I asked Rick and Jim if we could hold the book release party in the Perot Grain Elevator. Rick was very gracious and excited to have poetry in the silos. We later added the band Ahavaraba and hung the stunning silo photographs of Thomas Bittner. Though we only had around 25 – 30 people at that first event, it felt like a huge success. Since that first reading, we’ve done three events each summer. The series currently attracts between 100 – 120 people per event.

photos courtesy of Noah Falck

How do you find your artists?

Because Buffalo is basically a community of artists and writers, it hasn’t been too difficult to find amazing local talent to fill the silos. As far as finding the visiting poets, I do my best to read what is being published today and stay open to the necessary new voices reshaping the poetry landscape, and bring them to Buffalo. We’ve been very fortunate to host some of the most exciting poets writing today including Natalie Shaperio, Ocean Vuong, and on Saturday, July 22, Morgan Parker. I should also mention that I receive a tremendous amount of support from everyone at Just Buffalo and my friend Kevin Cain, who helps curate most of the musical acts.

Why the silos/ what is it about the silos venue that pairs well with this event?

What makes the silos such a perfect venue is a combination of many things. It is the sound, the natural reverb of the voice, of the music echoing. It’s the attention you must pay as both a performer and an audience member. It’s a place that captures the history and the architecture of Buffalo. It’s the overwhelming size of the silos and the feeling you get when you sit down and let a poem or a song reverberate through you. It’s all these things and the people who are there sharing this experience.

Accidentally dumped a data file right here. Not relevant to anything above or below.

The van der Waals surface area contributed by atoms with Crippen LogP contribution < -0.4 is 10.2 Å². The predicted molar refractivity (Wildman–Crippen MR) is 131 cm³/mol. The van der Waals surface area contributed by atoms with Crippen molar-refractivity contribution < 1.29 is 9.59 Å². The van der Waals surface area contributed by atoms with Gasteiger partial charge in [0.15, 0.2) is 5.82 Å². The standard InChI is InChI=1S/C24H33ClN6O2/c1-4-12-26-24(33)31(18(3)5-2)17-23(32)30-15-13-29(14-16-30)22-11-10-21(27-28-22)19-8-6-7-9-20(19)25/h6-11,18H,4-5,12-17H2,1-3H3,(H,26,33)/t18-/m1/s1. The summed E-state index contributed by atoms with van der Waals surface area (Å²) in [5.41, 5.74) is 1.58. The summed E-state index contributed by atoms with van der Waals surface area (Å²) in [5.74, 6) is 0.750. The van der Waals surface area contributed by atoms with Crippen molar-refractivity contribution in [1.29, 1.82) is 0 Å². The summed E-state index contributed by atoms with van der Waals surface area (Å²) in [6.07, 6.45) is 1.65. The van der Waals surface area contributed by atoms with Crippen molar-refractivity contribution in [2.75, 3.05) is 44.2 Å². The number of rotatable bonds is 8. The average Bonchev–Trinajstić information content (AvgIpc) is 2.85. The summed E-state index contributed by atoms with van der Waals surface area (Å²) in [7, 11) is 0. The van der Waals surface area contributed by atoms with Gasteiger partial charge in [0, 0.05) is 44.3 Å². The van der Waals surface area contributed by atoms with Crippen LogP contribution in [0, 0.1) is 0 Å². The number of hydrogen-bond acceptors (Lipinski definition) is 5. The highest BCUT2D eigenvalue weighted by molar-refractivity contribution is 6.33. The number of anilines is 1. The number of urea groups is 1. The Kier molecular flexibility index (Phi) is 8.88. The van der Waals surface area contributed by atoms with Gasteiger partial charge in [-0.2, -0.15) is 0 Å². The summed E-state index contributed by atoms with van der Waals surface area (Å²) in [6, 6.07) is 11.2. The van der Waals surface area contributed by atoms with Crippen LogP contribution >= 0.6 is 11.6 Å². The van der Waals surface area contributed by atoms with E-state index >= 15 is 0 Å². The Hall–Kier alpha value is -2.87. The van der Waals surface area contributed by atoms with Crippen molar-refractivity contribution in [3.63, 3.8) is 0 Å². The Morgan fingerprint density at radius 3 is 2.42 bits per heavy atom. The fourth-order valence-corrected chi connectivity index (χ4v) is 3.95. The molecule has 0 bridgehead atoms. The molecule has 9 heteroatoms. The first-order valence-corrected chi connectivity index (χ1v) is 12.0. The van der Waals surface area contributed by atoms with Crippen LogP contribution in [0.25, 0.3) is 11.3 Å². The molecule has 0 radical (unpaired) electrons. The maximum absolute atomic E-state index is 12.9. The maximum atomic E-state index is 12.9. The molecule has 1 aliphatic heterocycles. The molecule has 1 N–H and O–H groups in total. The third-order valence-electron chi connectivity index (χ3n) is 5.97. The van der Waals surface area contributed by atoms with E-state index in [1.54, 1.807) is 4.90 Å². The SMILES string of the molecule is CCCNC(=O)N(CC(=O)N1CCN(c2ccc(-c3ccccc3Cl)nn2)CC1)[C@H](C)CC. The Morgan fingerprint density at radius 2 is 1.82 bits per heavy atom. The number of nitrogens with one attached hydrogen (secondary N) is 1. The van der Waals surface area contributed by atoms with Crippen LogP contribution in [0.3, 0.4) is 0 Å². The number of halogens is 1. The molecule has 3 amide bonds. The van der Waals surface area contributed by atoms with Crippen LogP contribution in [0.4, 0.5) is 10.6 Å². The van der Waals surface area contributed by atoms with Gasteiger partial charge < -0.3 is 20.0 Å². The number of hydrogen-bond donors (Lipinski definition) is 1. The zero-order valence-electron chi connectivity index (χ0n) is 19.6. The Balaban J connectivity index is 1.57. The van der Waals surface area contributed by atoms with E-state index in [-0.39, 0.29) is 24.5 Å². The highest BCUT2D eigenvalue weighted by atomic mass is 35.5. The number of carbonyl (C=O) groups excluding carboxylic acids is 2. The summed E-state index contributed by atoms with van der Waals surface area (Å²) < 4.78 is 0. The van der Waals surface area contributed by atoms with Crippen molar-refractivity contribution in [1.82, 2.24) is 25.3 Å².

What can the community do to help out this project?

We invite the community to come out to a Silo City Reading and decide in person if poetry, music, and art can play a more active role in their lives. On a broader sense, support the literary arts, read more books. Literature can help you slow down and appreciate your life in new ways.

What do you enjoy /what do you find unique about Buffalo?

The people. Specifically, the musicians, the artists, and the poets. How the entire community gives off that energy of purpose.

What do you think Buffalo needs to work on?

Diversity and inclusion. At the same time, working with the young people at the Just Buffalo Writing Center, a free after school creative writing hub, I’ve observed that the next generation of Buffalo artists and writers seem to be all about inclusion and diversity. So there’s hope.

What would you tell a younger version of yourself?

In terms of writing advice, which I always need, I would tell my younger self to enjoy the struggle, it’s really all there is.

Nominations for future Y!B features:

  • Brian Pawloski
  • “Swannie” Jim Watkins
  • Barrett Gordan
  • Robin Jordan

What do you think?

Written by Beth Insalaco
Beth is co-founder of Yeah! Buffalo and owner of Beth Insalaco Photography. Instagram: @bethinsalaco